We'll Always Have Casablanca

We'll Always Have Casablanca

The Life, Legend, and Afterlife of Hollywood's Most Beloved Movie

Book - 2017
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"The movie Casablanca was first released in 1942, just two weeks after the city itself surrendered to American troops led by General Patton. The film won Oscars for best picture, best director, and best screenplay, and would go on to enjoy more revival screenings than any other movie in history, and become firmly ensconced in the American cultural imagination. Through extensive research and interviews with filmmakers, critics, family members of the cast and crew, and diehard fans, Isenberg reveals the myths and realities behind Casablanca's production, exploring the transformation of the unproduced stage play into the classic movie. Isenberg particularly focuses on the central role refugees from Hitler's Europe played on the production--nearly all of the actors and actresses cast in Casablanca were immigrants. Filled with fresh insights, Isenberg's book is a magnificent account of what made this movie so popular and why it continues to dazzle audiences seventy-five years after its release." --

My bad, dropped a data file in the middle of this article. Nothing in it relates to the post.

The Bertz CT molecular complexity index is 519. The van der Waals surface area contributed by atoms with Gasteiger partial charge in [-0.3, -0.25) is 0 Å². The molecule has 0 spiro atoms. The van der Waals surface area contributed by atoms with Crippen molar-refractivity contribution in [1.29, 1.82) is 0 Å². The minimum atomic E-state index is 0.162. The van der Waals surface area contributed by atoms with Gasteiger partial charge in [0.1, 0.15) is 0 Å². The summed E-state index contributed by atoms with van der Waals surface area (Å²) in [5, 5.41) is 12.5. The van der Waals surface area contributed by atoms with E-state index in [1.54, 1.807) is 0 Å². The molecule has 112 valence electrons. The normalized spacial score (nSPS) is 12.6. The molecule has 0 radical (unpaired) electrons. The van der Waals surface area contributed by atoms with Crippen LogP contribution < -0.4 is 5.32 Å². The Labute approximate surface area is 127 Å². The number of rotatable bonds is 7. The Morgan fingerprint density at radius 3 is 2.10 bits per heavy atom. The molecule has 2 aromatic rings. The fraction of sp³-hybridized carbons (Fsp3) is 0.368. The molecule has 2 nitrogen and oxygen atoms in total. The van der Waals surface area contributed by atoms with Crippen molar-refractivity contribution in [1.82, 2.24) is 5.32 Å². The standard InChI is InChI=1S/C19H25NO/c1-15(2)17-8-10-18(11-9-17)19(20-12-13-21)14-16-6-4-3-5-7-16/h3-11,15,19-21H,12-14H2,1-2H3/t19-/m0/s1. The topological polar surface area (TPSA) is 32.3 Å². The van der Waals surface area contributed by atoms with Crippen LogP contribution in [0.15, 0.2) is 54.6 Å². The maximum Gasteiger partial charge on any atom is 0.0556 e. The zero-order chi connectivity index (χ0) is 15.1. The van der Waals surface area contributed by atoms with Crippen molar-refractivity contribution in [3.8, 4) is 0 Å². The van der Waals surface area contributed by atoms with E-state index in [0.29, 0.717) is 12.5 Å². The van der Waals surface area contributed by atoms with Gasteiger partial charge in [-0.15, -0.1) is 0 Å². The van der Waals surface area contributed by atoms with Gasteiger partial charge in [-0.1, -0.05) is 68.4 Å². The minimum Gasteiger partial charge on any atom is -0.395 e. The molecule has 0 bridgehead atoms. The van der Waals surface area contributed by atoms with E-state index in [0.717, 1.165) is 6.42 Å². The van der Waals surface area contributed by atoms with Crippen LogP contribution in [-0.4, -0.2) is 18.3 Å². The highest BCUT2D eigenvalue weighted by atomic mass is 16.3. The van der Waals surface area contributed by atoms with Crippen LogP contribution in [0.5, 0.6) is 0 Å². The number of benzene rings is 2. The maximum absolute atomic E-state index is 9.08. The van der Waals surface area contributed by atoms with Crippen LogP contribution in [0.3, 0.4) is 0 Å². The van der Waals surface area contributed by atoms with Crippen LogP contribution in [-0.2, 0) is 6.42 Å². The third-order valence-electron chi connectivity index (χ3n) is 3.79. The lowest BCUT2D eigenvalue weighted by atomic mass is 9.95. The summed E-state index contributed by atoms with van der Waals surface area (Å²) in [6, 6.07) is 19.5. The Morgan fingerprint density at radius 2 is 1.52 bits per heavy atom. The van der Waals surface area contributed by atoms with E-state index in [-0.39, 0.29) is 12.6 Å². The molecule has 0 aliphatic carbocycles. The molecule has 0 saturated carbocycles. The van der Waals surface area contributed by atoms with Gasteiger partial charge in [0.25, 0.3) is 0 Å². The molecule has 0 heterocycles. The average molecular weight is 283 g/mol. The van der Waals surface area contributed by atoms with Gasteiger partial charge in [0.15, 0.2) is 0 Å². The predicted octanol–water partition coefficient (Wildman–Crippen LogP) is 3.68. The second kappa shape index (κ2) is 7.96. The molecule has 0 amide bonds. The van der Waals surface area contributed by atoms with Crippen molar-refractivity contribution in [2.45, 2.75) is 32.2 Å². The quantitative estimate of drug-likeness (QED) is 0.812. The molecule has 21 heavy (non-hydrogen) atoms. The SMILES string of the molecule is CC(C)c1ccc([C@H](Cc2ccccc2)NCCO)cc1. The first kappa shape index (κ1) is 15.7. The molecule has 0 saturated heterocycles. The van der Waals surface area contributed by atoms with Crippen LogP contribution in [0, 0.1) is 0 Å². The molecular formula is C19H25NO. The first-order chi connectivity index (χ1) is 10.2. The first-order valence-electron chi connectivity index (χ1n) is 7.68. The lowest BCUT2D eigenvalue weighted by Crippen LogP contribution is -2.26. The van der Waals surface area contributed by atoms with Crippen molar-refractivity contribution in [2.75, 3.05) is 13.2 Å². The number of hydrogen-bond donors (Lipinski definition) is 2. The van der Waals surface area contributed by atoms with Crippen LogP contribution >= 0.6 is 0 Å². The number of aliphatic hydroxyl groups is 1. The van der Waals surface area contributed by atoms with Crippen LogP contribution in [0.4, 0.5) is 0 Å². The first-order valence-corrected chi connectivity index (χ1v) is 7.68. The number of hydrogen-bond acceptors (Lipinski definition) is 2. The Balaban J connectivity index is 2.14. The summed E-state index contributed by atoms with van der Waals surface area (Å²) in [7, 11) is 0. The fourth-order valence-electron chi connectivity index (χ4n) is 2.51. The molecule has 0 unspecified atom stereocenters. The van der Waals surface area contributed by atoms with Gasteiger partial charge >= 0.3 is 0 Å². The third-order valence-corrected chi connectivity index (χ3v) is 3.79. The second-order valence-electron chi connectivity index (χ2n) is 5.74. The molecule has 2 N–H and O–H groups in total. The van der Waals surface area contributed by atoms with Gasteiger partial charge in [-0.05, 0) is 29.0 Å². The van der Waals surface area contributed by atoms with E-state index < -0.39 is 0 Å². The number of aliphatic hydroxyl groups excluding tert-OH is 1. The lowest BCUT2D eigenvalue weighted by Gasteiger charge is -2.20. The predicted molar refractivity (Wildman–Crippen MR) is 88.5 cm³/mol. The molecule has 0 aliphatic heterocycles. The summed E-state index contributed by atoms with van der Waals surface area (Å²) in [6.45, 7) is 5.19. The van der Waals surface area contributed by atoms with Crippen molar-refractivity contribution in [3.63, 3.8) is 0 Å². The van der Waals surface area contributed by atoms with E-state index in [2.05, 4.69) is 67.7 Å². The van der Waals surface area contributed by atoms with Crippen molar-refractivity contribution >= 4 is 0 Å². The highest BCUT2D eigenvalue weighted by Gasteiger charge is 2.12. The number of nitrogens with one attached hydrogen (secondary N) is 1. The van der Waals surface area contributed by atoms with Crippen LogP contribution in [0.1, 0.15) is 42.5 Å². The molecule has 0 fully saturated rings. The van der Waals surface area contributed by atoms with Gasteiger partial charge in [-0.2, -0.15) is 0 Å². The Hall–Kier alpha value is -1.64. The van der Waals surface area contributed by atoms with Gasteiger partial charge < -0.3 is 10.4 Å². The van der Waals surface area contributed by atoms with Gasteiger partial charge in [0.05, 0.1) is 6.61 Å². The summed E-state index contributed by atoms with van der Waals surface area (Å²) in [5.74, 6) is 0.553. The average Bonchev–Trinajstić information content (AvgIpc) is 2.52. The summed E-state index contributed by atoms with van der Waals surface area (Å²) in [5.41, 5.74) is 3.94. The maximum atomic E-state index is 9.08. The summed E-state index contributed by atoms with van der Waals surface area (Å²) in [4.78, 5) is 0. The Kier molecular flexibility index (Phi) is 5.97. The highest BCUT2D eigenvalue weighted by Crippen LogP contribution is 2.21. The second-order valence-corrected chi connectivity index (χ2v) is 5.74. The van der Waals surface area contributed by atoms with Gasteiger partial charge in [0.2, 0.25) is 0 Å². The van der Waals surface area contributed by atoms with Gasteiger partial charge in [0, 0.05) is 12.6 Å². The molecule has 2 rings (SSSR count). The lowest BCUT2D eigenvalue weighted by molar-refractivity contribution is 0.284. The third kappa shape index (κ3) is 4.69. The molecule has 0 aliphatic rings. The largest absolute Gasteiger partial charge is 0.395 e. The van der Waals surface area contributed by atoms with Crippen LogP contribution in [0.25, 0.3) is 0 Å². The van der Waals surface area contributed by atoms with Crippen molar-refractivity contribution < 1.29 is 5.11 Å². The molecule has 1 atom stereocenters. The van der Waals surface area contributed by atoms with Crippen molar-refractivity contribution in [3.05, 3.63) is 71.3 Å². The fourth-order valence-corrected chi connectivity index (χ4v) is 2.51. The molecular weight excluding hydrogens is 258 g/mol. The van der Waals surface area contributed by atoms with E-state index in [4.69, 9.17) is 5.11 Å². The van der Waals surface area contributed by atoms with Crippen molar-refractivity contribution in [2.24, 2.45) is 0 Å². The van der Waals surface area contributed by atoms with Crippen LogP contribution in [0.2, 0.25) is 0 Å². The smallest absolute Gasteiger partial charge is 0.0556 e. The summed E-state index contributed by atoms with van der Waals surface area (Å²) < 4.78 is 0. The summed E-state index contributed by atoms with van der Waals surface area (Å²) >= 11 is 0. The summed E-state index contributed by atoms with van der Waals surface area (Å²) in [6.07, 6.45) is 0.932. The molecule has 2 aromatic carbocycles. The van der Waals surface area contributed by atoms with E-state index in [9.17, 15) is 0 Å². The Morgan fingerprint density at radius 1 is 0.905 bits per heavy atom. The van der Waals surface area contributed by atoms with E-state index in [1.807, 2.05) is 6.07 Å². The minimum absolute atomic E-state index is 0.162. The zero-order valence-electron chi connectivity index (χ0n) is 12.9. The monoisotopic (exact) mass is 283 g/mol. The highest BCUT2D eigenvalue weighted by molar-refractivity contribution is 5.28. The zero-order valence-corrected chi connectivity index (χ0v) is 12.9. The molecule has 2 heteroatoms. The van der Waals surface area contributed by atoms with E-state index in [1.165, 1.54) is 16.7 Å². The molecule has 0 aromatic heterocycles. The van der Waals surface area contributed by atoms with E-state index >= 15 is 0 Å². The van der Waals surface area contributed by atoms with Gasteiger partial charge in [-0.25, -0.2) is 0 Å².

Publisher: New York :, W.W. Norton & Company,, [2017]
Edition: First edition
Copyright Date: ℗♭2017
ISBN: 9780393243123
Branch Call Number: 791.43 ISE 2017
Characteristics: xvi, 334 pages : illustrations ; 25 cm
Alternative Title: We will always have Casablanca


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IndyPL_SteveB Dec 22, 2018

This is maybe the best book ever written about the movie *Casablanca*. Isenberg has done an immense amount of research on the film, apparently reading everything ever written about it, including the memoirs of several minor actors from the film. He also did interviews with anyone he could find still alive who had anything to do with the production.

The book is both lively and fascinating, with a particular emphasis on it being a film both about and BY immigrants. Only 3 actors with speaking parts in the film were born in the United States (Bogart, Dooley Wilson, and Joy Page). The author spends a lot of time letting us know the back stories of these immigrants and what happened to them afterwards. There are entertaining anecdotes about the filming (the actors didn’t always have a clear idea of where the story was going and were surprised at how effective the final version was). Isenberg also tries to sort out the different claims as to which of the many playwrights and screenwriters involved were responsible for which parts of the film. Apparently different writers were responsible for the immigrant background, the romance, the witty dialogue, and the patriotic themes. Somehow it all came together to make a whole bigger than the parts.

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